Splitting (psychology)

Splitting (also called black-and-white thinking or all-or-nothing thinking) is the failure in a person's thinking to bring together the dichotomy of both positive and negative qualities of the self and others into a cohesive, realistic whole. It is a common defense mechanism.[1] The individual tends to think in extremes (i.e., an individual's actions and motivations are all good or all bad with no middle ground).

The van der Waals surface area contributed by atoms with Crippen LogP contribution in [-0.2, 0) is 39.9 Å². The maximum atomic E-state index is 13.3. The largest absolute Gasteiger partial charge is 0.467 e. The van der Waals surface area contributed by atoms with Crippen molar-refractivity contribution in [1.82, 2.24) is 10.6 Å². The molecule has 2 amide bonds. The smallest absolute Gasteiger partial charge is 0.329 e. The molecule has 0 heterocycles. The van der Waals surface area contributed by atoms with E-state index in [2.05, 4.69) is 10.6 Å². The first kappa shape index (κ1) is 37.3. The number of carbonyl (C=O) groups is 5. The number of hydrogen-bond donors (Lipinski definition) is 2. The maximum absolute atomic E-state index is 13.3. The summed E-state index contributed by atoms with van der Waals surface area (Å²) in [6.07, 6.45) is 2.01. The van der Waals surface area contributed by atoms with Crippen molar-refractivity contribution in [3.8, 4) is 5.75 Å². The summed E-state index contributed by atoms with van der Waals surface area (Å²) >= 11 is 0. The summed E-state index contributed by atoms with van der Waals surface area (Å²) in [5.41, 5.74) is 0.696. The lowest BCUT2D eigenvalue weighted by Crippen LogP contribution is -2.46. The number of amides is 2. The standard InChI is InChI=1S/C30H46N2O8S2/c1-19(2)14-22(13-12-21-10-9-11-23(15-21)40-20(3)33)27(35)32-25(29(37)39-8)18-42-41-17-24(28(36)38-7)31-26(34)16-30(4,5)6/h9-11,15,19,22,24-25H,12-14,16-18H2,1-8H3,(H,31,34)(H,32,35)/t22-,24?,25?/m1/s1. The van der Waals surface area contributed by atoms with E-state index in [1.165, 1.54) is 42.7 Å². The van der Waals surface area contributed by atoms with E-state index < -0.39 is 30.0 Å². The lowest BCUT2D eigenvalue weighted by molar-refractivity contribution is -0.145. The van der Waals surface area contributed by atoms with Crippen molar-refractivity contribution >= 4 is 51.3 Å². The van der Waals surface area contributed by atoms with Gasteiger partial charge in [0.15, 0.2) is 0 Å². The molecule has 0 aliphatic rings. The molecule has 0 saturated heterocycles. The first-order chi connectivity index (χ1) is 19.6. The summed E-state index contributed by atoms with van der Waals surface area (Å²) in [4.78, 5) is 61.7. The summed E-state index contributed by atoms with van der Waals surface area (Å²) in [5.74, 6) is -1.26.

Splitting was first described by Ronald Fairbairn in his formulation of object relations theory;[2] it begins as the inability of the infant to combine the fulfilling aspects of the parents (the good object) and their unresponsive aspects (the unsatisfying object) into the same individuals, instead seeing the good and bad as separate. In psychoanalytic theory this functions as a defense mechanism.[3]

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